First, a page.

Man kills dad's cat with frying pan on Thanksgiving
Portland (US), Nov 29: Police in Maine have arrested a man accused of killing his father's cat with a frying pan on Thanksgiving - a day after he was released on bail for a separate incident.
The Bangor Daily News reports that 43-year-old Ryan T. Carleton faces new charges including animal cruelty and violating the conditions of his previous release.
The Daily News reports that the man's father called police in Piscataquis County on Thursday to report that he had found his cat's body after he let his son stay with him the night before. Carleton had been released on bail Wednesday following an arrest on charges that he stole his mother's car. An address and phone number could not be located for Carleton, a former Guilford resident.
It was not immediately clear whether he was represented by an attorney. He is being held pending a court hearing scheduled for Monday. (AP)
Another one-horned rhinoceros dead in Nepal
Kathmandu, Nov 29: Another one-horned rhinoceros has been found dead in Nepal's Chitwan National Park, taking the death toll of the endangered species to 16 since July this year, according to an official.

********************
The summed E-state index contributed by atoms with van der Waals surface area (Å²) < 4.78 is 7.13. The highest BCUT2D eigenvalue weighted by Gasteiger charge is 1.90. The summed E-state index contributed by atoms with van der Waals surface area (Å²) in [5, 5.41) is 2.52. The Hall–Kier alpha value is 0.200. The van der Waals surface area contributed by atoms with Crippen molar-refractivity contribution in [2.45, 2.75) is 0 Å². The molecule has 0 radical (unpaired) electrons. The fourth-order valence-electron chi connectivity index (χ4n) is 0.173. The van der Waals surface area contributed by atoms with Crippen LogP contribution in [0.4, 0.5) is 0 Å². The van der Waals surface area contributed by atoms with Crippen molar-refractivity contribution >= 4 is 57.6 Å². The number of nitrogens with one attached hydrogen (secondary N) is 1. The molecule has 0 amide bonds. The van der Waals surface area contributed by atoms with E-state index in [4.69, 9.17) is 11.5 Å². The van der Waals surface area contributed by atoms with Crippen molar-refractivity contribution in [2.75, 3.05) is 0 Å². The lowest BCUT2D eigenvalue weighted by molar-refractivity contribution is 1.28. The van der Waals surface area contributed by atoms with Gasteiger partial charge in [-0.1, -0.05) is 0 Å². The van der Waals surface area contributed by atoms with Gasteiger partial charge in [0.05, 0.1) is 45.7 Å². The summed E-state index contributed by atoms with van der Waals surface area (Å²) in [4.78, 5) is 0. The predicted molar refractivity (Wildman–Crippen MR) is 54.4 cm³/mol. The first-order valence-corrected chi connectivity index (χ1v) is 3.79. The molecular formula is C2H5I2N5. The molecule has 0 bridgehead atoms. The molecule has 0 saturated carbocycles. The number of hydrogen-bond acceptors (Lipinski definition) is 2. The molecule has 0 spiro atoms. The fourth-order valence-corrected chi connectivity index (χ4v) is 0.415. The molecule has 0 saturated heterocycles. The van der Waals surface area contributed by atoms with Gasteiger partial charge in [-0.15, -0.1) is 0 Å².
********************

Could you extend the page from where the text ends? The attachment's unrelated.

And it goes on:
Lokendra Adhikari, an information officer at Chitwan National Park, told Xinhua news agency that an injured rhinoceros aged between 20-25 years died in course of treatment on Saturday morning.
"We had rescued the injured rhino from a ravine at Maruthi Khola region of the national park on Friday," he told Xinhua. "However, we couldn't save it."
The male had broken three legs and had injuries in body parts.The park officials suspected that the animal could have fallen from a cliff while walking.
"The total death toll of rhino has gone to 16 in the last four months of the current fiscal year," said Adhikari.
"Among them, four were killed by poachers while remaining 12 died due to natural reasons." (IANS)
World's smallest atom-memory unit created: Researchers
Houston, Nov 29: Researchers have created the smallest memory device yet, an advance that may lead to faster, smaller, and more energy-efficient electronic chips for consumer electronics and brain-inspired computing.
The scientists from the University of Texas at Austin in the US also found the physics that unlocks dense memory storage capabilities for these tiny devices. In the research, published recently in the journal Nature Nanotechnology, the scientists reduced the size of what was then the thinnest memory storage device, shrinking the cross section area down to just a single square nanometre. According to the researchers, getting a handle on the physics that pack dense memory storage capability into these devices enabled them to make the device much smaller.
They said ultrasmall holes in the material provide the key to unlocking the high-density memory storage capability. "When a single additional metal atom goes into that nanoscale hole and fills it, it confers some of its conductivity into the material, and this leads to a change or memory effect," explained Deji Akinwande, a co-author of the study. (PTI)